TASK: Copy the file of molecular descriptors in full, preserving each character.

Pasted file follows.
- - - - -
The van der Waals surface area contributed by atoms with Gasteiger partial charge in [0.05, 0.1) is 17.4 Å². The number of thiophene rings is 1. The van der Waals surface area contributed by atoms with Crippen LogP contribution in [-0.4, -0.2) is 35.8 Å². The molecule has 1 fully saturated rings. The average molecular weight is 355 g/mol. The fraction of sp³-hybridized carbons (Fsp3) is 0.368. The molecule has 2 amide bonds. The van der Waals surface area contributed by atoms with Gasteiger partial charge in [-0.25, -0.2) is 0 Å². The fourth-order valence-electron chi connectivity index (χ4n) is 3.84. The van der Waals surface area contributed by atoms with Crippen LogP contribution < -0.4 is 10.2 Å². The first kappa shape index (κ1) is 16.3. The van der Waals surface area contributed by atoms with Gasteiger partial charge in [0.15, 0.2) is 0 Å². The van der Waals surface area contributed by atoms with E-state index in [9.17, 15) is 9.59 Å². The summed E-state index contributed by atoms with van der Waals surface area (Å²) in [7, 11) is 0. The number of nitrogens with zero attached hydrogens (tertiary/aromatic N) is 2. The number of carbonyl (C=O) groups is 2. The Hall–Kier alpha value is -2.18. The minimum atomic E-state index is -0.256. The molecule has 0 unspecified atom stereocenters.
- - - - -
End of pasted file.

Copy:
The van der Waals surface area contributed by atoms with Gasteiger partial charge in [0.05, 0.1) is 17.4 Å². The number of thiophene rings is 1. The van der Waals surface area contributed by atoms with Crippen LogP contribution in [-0.4, -0.2) is 35.8 Å². The molecule has 1 fully saturated rings. The average molecular weight is 355 g/mol. The fraction of sp³-hybridized carbons (Fsp3) is 0.368. The molecule has 2 amide bonds. The van der Waals surface area contributed by atoms with Gasteiger partial charge in [-0.25, -0.2) is 0 Å². The fourth-order valence-electron chi connectivity index (χ4n) is 3.84. The van der Waals surface area contributed by atoms with Crippen LogP contribution < -0.4 is 10.2 Å². The first kappa shape index (κ1) is 16.3. The van der Waals surface area contributed by atoms with Gasteiger partial charge in [0.15, 0.2) is 0 Å². The van der Waals surface area contributed by atoms with E-state index in [9.17, 15) is 9.59 Å². The summed E-state index contributed by atoms with van der Waals surface area (Å²) in [7, 11) is 0. The number of nitrogens with zero attached hydrogens (tertiary/aromatic N) is 2. The number of carbonyl (C=O) groups is 2. The Hall–Kier alpha value is -2.18. The minimum atomic E-state index is -0.256. The molecule has 0 unspecified atom stereocenters.